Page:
Third thing to consider is the set of particular technologies you will build on. Although CMUSphinx tries to provide more or less complete program suite for development of speech applications, you'll sometimes need to use other packages/programming languages/tools. You need to find out yourself if you are going to continue with Java, C or any of scripting languages CMUSphinx supports. The rule to choose between sphinx4 or pocketsphinx is the following:
Although people often ask what is more accurate sphinx4 or pocketsphinx, you shouldn't bother with this question at all. Accuracy is not the argument here. Both sphinx4 and pocketsphinx provide acceptable accuracy and even then it depends on many factors, not just the engine. The thing is that engine is just a part of the system which should include many more components. If we are talking about large vocabulary decoder, there must be diarization framework, adaptation framework and postprocessing framework. They all need to cooperate somehow. Flexibility of sphinx4 allows you to build such a system quickly. It's easy to embed sphinx4 into flash server like red5 to provide web-based recognition, it's easy to manage many sphinx4 instances doing large-scale decoding on a cluster.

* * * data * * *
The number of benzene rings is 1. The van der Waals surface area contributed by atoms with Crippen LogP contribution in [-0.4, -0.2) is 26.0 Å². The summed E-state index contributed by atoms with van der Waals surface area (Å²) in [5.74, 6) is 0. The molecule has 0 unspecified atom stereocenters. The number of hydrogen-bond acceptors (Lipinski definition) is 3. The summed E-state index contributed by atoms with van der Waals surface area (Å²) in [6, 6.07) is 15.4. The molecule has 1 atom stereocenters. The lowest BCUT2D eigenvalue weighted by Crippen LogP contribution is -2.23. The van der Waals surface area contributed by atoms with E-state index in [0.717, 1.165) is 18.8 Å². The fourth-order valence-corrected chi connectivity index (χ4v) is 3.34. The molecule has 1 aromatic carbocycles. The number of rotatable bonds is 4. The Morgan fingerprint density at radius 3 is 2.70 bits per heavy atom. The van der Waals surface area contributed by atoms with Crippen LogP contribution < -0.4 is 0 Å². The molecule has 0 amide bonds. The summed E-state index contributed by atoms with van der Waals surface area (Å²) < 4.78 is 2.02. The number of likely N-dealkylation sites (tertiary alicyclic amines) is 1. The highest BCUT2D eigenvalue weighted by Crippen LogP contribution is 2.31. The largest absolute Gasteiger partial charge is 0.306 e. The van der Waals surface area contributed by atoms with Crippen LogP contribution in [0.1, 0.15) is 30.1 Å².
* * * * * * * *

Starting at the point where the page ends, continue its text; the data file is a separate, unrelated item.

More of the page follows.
On the other side, if your system needs to be efficient and reasonably accurate, if you are running on embedded device or you are interested in using recognizer with some exotic language like Erlang, pocketsphinx is your choice. It's very hard to integrate Java with other languages not supported by JVM pocketsphinx is way better here.
Next example of what you need to consider a development platform choice. If you are bound to some, that's an easy question for you. If you can choose, we highly recommend you to use GNU/Linux as a development platform. We can help you with Windows or Mac issues but there are no guarantees, our main development platform is Linux. For many tasks you'll need to run complex scripts using perl of python. On Windows it might be problematic.